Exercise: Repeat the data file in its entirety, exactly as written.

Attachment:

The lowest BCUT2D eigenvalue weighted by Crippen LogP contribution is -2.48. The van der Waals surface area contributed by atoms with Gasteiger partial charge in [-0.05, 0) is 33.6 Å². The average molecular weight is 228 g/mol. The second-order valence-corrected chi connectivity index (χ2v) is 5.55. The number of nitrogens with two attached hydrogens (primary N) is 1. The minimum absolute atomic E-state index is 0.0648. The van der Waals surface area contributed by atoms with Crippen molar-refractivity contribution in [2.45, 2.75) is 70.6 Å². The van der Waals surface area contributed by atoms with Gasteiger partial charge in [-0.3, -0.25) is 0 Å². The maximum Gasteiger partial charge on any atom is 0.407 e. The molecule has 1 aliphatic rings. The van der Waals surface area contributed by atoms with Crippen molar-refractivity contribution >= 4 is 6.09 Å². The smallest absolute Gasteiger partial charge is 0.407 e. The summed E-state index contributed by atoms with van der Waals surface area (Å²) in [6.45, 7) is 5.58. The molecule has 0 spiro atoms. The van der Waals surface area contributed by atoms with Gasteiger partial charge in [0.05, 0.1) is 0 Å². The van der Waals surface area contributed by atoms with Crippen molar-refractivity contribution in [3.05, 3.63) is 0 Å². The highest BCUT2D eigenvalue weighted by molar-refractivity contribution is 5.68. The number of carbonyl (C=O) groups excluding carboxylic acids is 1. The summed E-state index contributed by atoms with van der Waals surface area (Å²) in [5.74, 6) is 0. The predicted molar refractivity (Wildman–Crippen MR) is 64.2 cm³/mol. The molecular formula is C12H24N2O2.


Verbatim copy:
The lowest BCUT2D eigenvalue weighted by Crippen LogP contribution is -2.48. The van der Waals surface area contributed by atoms with Gasteiger partial charge in [-0.05, 0) is 33.6 Å². The average molecular weight is 228 g/mol. The second-order valence-corrected chi connectivity index (χ2v) is 5.55. The number of nitrogens with two attached hydrogens (primary N) is 1. The minimum absolute atomic E-state index is 0.0648. The van der Waals surface area contributed by atoms with Crippen molar-refractivity contribution in [2.45, 2.75) is 70.6 Å². The van der Waals surface area contributed by atoms with Gasteiger partial charge in [-0.3, -0.25) is 0 Å². The maximum Gasteiger partial charge on any atom is 0.407 e. The molecule has 1 aliphatic rings. The van der Waals surface area contributed by atoms with Crippen molar-refractivity contribution >= 4 is 6.09 Å². The smallest absolute Gasteiger partial charge is 0.407 e. The summed E-state index contributed by atoms with van der Waals surface area (Å²) in [6.45, 7) is 5.58. The molecule has 0 spiro atoms. The van der Waals surface area contributed by atoms with Gasteiger partial charge in [0.05, 0.1) is 0 Å². The van der Waals surface area contributed by atoms with Crippen molar-refractivity contribution in [3.05, 3.63) is 0 Å². The highest BCUT2D eigenvalue weighted by molar-refractivity contribution is 5.68. The number of carbonyl (C=O) groups excluding carboxylic acids is 1. The summed E-state index contributed by atoms with van der Waals surface area (Å²) in [5.74, 6) is 0. The predicted molar refractivity (Wildman–Crippen MR) is 64.2 cm³/mol. The molecular formula is C12H24N2O2.